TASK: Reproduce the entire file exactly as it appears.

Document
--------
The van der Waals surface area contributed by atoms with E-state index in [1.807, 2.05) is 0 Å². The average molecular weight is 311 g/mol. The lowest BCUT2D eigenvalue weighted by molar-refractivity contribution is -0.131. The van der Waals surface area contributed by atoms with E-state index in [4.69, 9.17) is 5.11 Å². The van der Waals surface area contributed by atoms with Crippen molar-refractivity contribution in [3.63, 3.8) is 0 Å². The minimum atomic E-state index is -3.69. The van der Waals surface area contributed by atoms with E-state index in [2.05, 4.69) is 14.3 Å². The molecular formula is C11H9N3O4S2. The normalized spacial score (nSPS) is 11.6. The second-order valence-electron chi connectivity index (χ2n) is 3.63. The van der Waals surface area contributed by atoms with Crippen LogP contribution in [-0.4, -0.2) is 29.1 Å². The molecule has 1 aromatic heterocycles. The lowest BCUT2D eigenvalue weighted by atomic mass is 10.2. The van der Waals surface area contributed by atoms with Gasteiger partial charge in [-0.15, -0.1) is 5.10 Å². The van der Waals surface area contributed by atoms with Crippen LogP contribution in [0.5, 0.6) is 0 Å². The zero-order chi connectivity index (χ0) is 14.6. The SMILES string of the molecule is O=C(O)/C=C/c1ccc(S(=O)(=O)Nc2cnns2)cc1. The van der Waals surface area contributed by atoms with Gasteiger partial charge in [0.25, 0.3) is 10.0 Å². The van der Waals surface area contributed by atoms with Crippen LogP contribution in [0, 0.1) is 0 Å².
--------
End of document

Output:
The van der Waals surface area contributed by atoms with E-state index in [1.807, 2.05) is 0 Å². The average molecular weight is 311 g/mol. The lowest BCUT2D eigenvalue weighted by molar-refractivity contribution is -0.131. The van der Waals surface area contributed by atoms with E-state index in [4.69, 9.17) is 5.11 Å². The van der Waals surface area contributed by atoms with Crippen molar-refractivity contribution in [3.63, 3.8) is 0 Å². The minimum atomic E-state index is -3.69. The van der Waals surface area contributed by atoms with E-state index in [2.05, 4.69) is 14.3 Å². The molecular formula is C11H9N3O4S2. The normalized spacial score (nSPS) is 11.6. The second-order valence-electron chi connectivity index (χ2n) is 3.63. The van der Waals surface area contributed by atoms with Crippen LogP contribution in [-0.4, -0.2) is 29.1 Å². The molecule has 1 aromatic heterocycles. The lowest BCUT2D eigenvalue weighted by atomic mass is 10.2. The van der Waals surface area contributed by atoms with Gasteiger partial charge in [-0.15, -0.1) is 5.10 Å². The van der Waals surface area contributed by atoms with Crippen LogP contribution in [0.5, 0.6) is 0 Å². The zero-order chi connectivity index (χ0) is 14.6. The SMILES string of the molecule is O=C(O)/C=C/c1ccc(S(=O)(=O)Nc2cnns2)cc1. The van der Waals surface area contributed by atoms with Gasteiger partial charge in [0.25, 0.3) is 10.0 Å². The van der Waals surface area contributed by atoms with Crippen LogP contribution in [0, 0.1) is 0 Å².